Franz did not want to help him or know if he was alright. Instead he decided to humiliate both Rudy and Tommy by making them do push-ups in the mud. This individual’s attitude and actions show how nasty and gruesome a person can be. He’s beating up on an innocent young child to prove he is superior and powerful over the weak. Franz says, “You ape” to Tommy. He is essentially dehumanizing the children and treating them terribly. Franz was never born evil; he developed into this monster and became this way through falling for the Nazis’ fallacies. Through Franz Deutshcer, the readers can picture the way Hans Jr. treated German Jews as well. If Nazis are this atrocious to their own people, they must be a million times worse to the Jews that they hate. The majority of the German teenagers were brainwashed from Hitler’s fallacies. In the article “The Boys who fought Nazis” by Kristin Lewis, there was a group of three German children who did not believe in the Nazi Regime motives. One child named Karl-Heinz Schnibbe saw a Nazi spit on a group of German Jews, and he was disgusted. Karl and his best friends Helmoth and Rudy also hated what Adolf Hitler stood for. They said Hitler promised to restore Germans’ pride and dignity through the killing of Jews. These children saw this as wrong and did not believe in Hitler’s brainwashing. They believed Hitler was trying to destroy their country, and not build it up. They would listen to the radio that would describe the “suspicions that the Nazis were lying to the German people”. They began to realize that Hitler was lying to the German teenagers. Schnibbe went on a mission, putting papers in people’s mailbox to reveal the truth of Hitler. These letters stated “Hitler is a murderer” and “Do you know your’e being lied to?” Schnibbe has not always despised Nazis; he actually looked up to them as a child until he joined the Hitler Youth and was treated wrongly. He didn’t believe in the tools that the Nazis used “to shape the beliefs, thoughts, and actions of the German Youth”. After the Nazis caught the boys for trying to use negative propaganda throughout Germany they were thrown in prison, tortured, and beaten. Helmoth took all the blame for posting the posters and papers. He was later beheaded; Karl and Rudy were sent to hard labor. This shows what happens to those who did resist. Hearing about a child being beheaded would scare other German teenagers to resisting against Nazis. This can be related to the Liesel and Rudy from The Book Thief. Rudy was forced to join the Hitler Youth Group The novel, The Book Thief, does not go into depth of what happens in the concentration camps, instead Markus Zusak sugar coats and hides what happened.

The audience is given hints from characters and the narrator, Death. The book pertains to aspects of German history and offers insights into what led to these atrocities. Understanding history through the characters and the plot of The Book Thief can enable readers to recognize how to ensure that nothing of this magnitude will happen again. There are people who will try to convince others or even children that the Holocaust never happened. Some people believe the mass killings and extermination have never taken place. The younger children need to be aware and educated on what one powerful evil minded person can cause. These people are Nazis, Neo-Nazis, and revisionists. The Nazis tried to burn bodies and dig large graves to cover the evidence of this atrocity. Luckily, the evidence was uncovered and they were unable to hide their tracks. People will try to deny the holocaust ever happened and that is purely untrue. We cannot deny and think that the millions of Jews who died is fake. This will cause another Holocaust to occur because we are not reflecting on our past mistakes. That is why there are history classes which teach children about the holocaust. We need to prevent history from ever repeating itself. If we do not educate the younger generation of the atrocities that have occurred, there is a chance that one of them could cause this to happen again, either by their own actions or not acting at all. The Book Thief, takes a fascinating approach of describing the Holocaust through a young girl, Liesel. The book does not describe how the Jews are treated and killed throughout the book. Markus Zusak avoids taking the blood and gore approach to the story. Zusak did this in order for children to read the book and gain a sense of what a German family experienced. Zusak does not take the boring approach of describing the Hlocaust through history. The author describes what happens during the Holocaust through the narrator, Death. The novel does not directly show what happens in the concentration camps. We can infer due to Death quoting, “For me, the sky was the color of Jews”. Death is referring to the deaths of Jews in concentration camps. The book never describes in detail the killings; Death only hints and gives the readers clues. Another example is when Death says, “they watched the Jews come down the road like a catalog of colors”. This is implying the Jews being marched to the concentration camp Dachau. The readers can infer that at Dachau, they will be treated horrendously. A death camp had horrible living conditions, high probability of death and a life of misery. We see this through Liesel’s family, hiding Max, of the full impact of concentration camps. Max is representing the other Jewish children. Max would sit in cold darkness and be unable to go outside. He has not seen the world outside for twenty two months. He would rather live in a basement that is very depressing and in solitude than being sent to the camps. Concentration camps are outside, but he’d rather miss out on the outside world. That speaks a lot of how atrocious concentration camps were for Jews. The Book Thief helps the audience and younger children gain a more complete historical understanding of concentration camps through Max. The Book Thief does not focus on the inside of the concentration camps. It indirectly addresses the existence of concentration camps. Markus Zusak does this to provide historical evidence of the Holocaust to inform younger people of what happened. This strategy Zusak uses will hopefully help history to not repeat itself again.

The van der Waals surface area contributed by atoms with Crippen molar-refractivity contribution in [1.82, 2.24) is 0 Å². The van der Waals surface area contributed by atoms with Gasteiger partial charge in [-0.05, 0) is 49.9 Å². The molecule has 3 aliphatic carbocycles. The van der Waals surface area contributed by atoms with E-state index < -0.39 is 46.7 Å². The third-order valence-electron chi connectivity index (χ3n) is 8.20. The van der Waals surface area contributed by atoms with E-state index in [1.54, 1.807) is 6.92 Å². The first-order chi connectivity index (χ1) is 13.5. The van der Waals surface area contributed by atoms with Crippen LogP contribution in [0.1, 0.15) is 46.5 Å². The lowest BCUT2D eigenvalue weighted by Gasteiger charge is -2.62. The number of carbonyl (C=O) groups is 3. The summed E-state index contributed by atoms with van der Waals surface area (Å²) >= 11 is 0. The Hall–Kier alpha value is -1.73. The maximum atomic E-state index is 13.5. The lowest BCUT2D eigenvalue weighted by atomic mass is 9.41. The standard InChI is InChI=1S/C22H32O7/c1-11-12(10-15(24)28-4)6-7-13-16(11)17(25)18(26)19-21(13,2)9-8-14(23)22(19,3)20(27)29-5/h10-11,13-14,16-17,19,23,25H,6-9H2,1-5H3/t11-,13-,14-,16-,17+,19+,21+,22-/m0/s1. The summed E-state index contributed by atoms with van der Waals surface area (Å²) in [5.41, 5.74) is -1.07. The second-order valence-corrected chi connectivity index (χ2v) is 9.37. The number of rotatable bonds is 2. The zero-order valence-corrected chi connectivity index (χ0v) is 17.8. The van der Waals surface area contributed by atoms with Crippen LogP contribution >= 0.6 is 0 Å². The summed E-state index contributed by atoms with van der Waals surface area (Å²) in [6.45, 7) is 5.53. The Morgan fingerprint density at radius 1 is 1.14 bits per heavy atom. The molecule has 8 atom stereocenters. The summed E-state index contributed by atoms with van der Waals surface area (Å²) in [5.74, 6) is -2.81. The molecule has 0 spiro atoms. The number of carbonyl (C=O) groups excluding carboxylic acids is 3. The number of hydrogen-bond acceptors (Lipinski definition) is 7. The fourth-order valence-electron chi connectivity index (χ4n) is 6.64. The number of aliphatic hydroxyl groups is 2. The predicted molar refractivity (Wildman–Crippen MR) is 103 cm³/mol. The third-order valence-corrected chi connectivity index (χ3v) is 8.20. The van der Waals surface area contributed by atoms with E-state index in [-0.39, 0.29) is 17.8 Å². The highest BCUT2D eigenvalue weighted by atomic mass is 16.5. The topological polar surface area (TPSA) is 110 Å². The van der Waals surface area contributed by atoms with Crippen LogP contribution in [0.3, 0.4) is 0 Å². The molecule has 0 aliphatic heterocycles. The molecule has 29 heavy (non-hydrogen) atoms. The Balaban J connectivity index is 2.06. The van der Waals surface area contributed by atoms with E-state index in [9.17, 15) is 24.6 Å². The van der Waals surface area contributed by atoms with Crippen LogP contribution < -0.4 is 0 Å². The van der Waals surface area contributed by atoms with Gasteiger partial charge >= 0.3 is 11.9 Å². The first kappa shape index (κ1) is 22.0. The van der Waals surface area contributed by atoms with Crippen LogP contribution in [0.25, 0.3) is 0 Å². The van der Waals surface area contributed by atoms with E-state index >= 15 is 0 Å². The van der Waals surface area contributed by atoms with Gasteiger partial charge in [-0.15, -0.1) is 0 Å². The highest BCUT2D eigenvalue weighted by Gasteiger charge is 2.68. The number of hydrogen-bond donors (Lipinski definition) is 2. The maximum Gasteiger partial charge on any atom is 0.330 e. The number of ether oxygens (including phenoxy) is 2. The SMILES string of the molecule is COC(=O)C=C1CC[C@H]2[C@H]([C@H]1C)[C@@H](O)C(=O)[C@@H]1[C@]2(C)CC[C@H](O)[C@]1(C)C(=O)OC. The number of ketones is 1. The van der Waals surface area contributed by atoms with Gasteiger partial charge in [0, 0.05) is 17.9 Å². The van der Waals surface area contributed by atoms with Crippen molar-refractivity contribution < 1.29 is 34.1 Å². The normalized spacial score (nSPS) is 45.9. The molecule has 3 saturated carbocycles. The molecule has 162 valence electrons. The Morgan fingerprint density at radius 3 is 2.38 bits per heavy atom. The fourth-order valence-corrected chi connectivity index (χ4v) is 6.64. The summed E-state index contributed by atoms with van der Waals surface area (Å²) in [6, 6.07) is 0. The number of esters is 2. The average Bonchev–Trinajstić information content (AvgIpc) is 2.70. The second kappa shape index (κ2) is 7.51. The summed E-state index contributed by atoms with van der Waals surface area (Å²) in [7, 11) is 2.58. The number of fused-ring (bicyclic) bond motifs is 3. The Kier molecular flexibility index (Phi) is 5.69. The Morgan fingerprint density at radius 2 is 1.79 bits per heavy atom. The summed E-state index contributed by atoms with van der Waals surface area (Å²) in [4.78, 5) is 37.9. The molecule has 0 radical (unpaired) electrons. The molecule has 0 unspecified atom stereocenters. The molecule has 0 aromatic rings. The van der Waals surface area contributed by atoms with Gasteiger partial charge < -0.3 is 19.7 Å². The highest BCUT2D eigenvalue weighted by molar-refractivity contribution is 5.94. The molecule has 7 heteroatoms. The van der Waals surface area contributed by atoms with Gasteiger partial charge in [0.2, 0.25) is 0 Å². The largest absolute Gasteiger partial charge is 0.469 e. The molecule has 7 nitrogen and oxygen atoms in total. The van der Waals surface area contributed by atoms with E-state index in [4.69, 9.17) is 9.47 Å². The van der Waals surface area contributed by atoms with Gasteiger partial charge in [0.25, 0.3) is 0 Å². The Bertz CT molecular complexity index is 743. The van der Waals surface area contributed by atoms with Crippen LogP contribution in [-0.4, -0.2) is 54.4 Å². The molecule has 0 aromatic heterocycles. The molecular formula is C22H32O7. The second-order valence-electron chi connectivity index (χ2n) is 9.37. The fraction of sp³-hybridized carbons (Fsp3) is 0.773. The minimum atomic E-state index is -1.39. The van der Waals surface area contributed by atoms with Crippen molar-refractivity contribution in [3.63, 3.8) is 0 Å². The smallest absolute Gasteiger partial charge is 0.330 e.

What would happen if the Holocaust and World War II occurred during the twenty-first century? If the entire world had known what was going on in Germany, would the system of concentration camps and killing of Jews have been able to happen? In the twenty first century, technology is advanced; therefore, German teenagers would hear what other countries think about them. If the German teenagers, could learn what the world thought of the Nazi regime, this might have changed their views of the Nazis. Teenagers would learn what was happening through the radio, television, Facebook, Instagram, Twitter, and Snapchat. So the question I am left with is this: In the technologically advanced society that we have today, do you think Adolf Hitler would be able to successfully carry out the extermination and manslaughter of Jews through his concept and initiation of concentration camps so effectively?

01 February 2021